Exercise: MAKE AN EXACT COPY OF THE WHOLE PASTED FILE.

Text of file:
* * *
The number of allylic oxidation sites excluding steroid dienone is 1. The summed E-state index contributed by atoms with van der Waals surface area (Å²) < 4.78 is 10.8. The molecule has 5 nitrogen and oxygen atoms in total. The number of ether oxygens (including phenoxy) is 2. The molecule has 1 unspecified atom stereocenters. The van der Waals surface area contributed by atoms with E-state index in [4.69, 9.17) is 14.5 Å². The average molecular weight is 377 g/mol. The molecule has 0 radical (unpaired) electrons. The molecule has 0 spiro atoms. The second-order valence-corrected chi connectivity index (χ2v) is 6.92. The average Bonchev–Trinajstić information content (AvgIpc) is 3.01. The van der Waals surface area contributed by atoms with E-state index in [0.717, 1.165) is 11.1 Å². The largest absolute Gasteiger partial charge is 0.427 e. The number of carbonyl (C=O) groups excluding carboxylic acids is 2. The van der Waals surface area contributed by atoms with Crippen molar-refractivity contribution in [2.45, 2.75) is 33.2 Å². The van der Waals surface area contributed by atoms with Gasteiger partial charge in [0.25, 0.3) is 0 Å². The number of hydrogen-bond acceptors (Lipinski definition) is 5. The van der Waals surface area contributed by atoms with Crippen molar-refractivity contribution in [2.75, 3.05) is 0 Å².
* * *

The number of allylic oxidation sites excluding steroid dienone is 1. The summed E-state index contributed by atoms with van der Waals surface area (Å²) < 4.78 is 10.8. The molecule has 5 nitrogen and oxygen atoms in total. The number of ether oxygens (including phenoxy) is 2. The molecule has 1 unspecified atom stereocenters. The van der Waals surface area contributed by atoms with E-state index in [4.69, 9.17) is 14.5 Å². The average molecular weight is 377 g/mol. The molecule has 0 radical (unpaired) electrons. The molecule has 0 spiro atoms. The second-order valence-corrected chi connectivity index (χ2v) is 6.92. The average Bonchev–Trinajstić information content (AvgIpc) is 3.01. The van der Waals surface area contributed by atoms with E-state index in [0.717, 1.165) is 11.1 Å². The largest absolute Gasteiger partial charge is 0.427 e. The number of carbonyl (C=O) groups excluding carboxylic acids is 2. The van der Waals surface area contributed by atoms with Crippen molar-refractivity contribution in [2.45, 2.75) is 33.2 Å². The van der Waals surface area contributed by atoms with Gasteiger partial charge in [0.25, 0.3) is 0 Å². The number of hydrogen-bond acceptors (Lipinski definition) is 5. The van der Waals surface area contributed by atoms with Crippen molar-refractivity contribution in [2.75, 3.05) is 0 Å².